In places like Tucson and Phoenix, of course, the heat island of ever-expanding concrete has raised the average temperature and retains the scorching energies of daytime well into the night. It may be a dry heat, but when the mercury barely dips below 80 even at three in the morning, that's just damn hot. Metropolitan Arizonans must scurry from air-conditioned cars to air-conditioned buildings like frenzied lab rats. "Evaporative coolers" won't really cut it at those temperatures—bring on the "refrigerated air"!

Here at almost 6,000 feet, where not even our driveway is concrete, our swamp cooler has been working quite nicely this summer, thanks. (Though now I've probably jinxed the balky thing! Honey, the fan's stuck again!) We supplement it in stuffier rooms like my office, where the humungous printer puts out heat roughly equivalent to that of an iron smelter, with window-mounted "refrigerated air." Once we realized (again—we have to relearn this every summer) that we had to shut the door between the swamp cooler and the air conditioner, everything's cool. For a day or two previously, of course, the swamp cooler was furiously pumping out wet air while the office air conditioner labored frantically to take the moisture out of the air. Oops.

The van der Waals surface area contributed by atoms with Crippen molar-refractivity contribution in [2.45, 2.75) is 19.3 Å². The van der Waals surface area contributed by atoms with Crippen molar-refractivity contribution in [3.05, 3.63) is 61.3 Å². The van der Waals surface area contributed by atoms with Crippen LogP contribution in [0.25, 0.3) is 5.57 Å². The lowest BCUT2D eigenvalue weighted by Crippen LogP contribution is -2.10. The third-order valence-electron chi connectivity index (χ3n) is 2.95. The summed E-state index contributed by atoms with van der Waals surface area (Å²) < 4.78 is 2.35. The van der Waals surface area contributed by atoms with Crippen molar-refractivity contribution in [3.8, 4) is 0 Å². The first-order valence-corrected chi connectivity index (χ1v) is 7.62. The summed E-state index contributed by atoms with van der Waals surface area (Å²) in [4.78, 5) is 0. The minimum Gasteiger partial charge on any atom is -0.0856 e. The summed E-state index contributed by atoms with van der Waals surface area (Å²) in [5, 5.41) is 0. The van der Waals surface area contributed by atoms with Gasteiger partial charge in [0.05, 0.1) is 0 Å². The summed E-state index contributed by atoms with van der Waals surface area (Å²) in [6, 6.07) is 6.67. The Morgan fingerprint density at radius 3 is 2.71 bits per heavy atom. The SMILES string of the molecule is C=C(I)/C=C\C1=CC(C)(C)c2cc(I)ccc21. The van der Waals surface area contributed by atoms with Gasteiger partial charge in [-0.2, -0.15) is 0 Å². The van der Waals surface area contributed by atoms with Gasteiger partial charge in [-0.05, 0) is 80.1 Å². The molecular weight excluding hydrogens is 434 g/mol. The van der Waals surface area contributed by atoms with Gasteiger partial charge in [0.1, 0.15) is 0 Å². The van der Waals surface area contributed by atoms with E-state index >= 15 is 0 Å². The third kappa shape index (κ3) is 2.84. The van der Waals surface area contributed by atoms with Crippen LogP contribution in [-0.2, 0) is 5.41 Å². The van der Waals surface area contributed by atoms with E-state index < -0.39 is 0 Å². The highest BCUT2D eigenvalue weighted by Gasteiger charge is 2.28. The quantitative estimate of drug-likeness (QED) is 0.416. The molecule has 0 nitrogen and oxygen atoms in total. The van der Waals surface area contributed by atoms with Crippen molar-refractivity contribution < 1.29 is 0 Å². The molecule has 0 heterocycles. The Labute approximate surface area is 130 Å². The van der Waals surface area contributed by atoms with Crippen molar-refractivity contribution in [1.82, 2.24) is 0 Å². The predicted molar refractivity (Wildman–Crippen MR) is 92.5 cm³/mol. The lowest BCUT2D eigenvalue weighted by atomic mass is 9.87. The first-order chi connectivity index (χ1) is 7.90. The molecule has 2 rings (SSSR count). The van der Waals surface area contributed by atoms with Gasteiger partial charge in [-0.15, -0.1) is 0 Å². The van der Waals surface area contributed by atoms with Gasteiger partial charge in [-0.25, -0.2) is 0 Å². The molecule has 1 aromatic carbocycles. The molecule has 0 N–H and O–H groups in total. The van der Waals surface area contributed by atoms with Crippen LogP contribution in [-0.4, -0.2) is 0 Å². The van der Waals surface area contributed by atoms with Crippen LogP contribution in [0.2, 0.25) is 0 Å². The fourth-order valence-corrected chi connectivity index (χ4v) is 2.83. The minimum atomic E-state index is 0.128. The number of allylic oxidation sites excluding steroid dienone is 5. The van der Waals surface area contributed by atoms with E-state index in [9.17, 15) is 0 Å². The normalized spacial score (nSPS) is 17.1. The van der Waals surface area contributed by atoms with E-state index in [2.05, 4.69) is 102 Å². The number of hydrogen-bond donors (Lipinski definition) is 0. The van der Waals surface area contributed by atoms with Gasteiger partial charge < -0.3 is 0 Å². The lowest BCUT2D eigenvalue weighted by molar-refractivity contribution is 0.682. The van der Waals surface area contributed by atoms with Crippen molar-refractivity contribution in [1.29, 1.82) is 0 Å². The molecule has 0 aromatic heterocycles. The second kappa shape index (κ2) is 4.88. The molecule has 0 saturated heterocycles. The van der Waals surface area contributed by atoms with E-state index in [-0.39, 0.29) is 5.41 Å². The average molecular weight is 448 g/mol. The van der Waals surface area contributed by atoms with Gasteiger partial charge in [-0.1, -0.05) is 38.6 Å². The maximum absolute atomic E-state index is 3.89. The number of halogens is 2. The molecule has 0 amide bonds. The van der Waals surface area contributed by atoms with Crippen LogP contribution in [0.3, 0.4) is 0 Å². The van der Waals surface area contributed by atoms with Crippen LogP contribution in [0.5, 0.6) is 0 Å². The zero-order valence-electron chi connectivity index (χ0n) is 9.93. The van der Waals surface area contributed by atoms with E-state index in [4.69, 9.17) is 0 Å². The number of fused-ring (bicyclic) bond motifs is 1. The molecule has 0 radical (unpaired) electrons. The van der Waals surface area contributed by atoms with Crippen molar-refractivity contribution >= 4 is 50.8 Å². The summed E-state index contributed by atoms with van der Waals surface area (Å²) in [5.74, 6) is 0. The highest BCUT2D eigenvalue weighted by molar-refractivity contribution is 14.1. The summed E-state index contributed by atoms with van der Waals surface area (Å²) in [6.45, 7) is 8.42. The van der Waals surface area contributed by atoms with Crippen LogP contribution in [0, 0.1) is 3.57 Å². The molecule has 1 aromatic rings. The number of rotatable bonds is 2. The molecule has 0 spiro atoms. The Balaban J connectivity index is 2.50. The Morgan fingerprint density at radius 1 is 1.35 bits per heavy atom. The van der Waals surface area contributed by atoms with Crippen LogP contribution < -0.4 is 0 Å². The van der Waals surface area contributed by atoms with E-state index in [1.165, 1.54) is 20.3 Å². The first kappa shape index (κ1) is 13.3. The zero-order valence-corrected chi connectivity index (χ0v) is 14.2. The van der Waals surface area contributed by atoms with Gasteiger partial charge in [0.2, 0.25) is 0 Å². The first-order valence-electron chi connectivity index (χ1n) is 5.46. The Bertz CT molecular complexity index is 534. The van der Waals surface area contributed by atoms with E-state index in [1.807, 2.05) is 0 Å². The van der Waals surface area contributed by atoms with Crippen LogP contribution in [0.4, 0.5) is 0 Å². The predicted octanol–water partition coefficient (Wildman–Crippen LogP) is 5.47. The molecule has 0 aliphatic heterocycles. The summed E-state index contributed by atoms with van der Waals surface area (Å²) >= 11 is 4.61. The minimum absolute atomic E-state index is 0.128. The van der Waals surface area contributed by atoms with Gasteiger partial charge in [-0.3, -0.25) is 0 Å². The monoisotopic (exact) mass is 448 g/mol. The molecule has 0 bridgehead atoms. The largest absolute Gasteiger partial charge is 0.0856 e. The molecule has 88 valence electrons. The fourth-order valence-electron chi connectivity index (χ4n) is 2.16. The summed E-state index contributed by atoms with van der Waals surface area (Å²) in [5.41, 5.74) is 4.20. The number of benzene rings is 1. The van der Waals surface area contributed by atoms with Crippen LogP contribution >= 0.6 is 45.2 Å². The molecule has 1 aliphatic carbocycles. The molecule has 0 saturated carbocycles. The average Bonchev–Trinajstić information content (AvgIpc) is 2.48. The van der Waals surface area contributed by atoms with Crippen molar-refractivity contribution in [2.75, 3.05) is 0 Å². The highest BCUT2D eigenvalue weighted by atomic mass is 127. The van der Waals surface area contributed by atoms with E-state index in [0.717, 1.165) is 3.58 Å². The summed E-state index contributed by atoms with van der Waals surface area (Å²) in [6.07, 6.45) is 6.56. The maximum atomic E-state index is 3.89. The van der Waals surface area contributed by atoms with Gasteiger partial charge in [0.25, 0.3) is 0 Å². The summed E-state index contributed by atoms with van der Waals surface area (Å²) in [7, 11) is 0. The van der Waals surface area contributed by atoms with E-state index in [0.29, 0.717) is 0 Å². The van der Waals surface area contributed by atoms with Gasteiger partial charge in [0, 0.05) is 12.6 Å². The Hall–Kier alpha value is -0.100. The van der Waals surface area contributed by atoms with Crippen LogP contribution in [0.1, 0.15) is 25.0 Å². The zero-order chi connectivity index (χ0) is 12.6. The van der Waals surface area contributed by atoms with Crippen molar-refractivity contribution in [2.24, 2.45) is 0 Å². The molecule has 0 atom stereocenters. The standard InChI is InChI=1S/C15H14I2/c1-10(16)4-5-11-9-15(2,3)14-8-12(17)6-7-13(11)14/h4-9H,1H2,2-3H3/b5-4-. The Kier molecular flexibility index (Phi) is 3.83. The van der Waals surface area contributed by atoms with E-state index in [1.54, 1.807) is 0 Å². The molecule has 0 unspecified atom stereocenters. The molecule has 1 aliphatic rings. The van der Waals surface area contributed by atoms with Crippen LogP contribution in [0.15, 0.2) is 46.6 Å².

The idea of putting moisture into the air to make it more comfortable was new and downright counterintuitive to us, naturally, when we moved here from the steamy valley of Cincinnati (just across the Ohio River from, yes, Kentucky). Sort of like standing in front of an open refrigerator door, trying to warm up. But, by golly, it works.

That's because—everybody now, repeat after me!—it's a dry heat.

So where are we going for a few days this month—in, yes, July? To visit our daughter in Nashville, Tennessee. As you'll recall from geography class, that's the state roughly sandwiched between the sweaty summer hellhole of Kentucky and the humid Hades of Alabama. But it's her birthday and she can't get away to come here (where it's a dry heat), so off we go. We must really, really love her. Or be crazy from the heat.

I know the first thing I'll be saying when we exit the airport and the damp warmth of summer in Tennessee all but knocks us back onto our suitcases.

"Hot enough for ya?"

 

As soon as he finishes writing this, Desert Exposure editor David A. Fryxell is going to turn on the window air conditioner in his office.